Before her last song backed by Seattle Symphony, folk singer Whitney Mongé paused and spoke in Benaroya Hall: “This has been an incredible opportunity, but also a very strange one.” Strange indeed: Rain poured down the image of her face, and to get a better look from my car in the second row, I had to wipe the condensation from the inside of my windshield with a blanket.
Of course, Seattle Symphony’s opening night concert on Saturday night was streamed from an empty hall. And a portion of that stream forked and flowed into Redmond’s Marymoor Park, where lines of cars parked in front of a big screen and tuned to an FM station synced to the video. Each time the orchestra finished a song, cars honked and flashed their high beams. A food truck served burgers and fries. Surely some champagne in some car illicitly popped. You could stream from home (as the rest of this season will be), but we’d gathered to make an event—sold out, as it was—of opening night.
Proper concerts should be one of the last things to return once Covid-19 restrictions lift. So the industry has tried different ways to imbue album releases, or even just shows, with a sense of happening. You’ve got the empty venue streams from places like the Nectar Lounge (better than a webcam in someone's bedroom, still aesthetically anemic). On Tuesday, Fleet Foxes released a new record, Shore. It streamed live in the morning with an album-long music video by Seattle-born director Kersti Jan Werdal. The music and images are what you should expect from the band: gorgeous and harmony-rich songs set to idyllic, naturalist scenes from the Northwest—blackberry picking, water flowing, someone reading in a sun-kissed grove.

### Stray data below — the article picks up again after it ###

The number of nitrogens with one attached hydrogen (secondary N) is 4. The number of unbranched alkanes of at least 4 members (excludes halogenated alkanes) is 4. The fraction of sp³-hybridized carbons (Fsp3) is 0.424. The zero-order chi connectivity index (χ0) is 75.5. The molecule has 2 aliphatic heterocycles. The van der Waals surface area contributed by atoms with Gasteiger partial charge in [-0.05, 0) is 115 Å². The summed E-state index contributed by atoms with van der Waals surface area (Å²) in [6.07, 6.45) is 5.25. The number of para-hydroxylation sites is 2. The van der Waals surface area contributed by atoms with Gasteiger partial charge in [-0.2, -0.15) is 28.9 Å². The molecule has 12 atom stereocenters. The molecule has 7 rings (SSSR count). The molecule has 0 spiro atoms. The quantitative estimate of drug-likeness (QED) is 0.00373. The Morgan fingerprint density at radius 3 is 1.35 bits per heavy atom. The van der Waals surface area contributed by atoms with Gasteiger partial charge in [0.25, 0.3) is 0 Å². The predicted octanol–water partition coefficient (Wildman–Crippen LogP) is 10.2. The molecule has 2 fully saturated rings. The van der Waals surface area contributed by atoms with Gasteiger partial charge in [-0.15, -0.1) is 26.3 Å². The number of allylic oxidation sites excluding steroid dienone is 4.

An album film isn’t exactly new. (Beyonce’s been there plenty.) But since Robin Pecknold and company can’t return to the Showbox and Paramount for release shows, it’s nice—if not commensurate—to have images to attach to the songs. I almost wish it’d disappeared after the livestream. One of the reasons we’ve felt dislocated in time this year, I think, is that in-person events took place on the calendar, at an hour. The internet is mostly always.
Plenty of others have held drive-up concerts to jibe with Covid restrictions. The screen at Marymoor was better suited to a rainy concert, but still more peculiar. (I doubt Seattle Symphony hoped their culminating performance of Beethoven’s 7th would be heard through the factory sound system of my 1994 Subaru station wagon. But so it is.) Look at it one way—the traveling, the gathering, the temporal fact—and you’re a step closer to normal concert. Look at it another—the screen distant from the performance, you distant from the screen—and you’re twice removed. Which was it? I’m not sure. I didn’t leave with the satisfaction of an actual show and I'm not sure when I'd want to attend another, but as I told the friend who came with me, “It was nice to get out of the house.”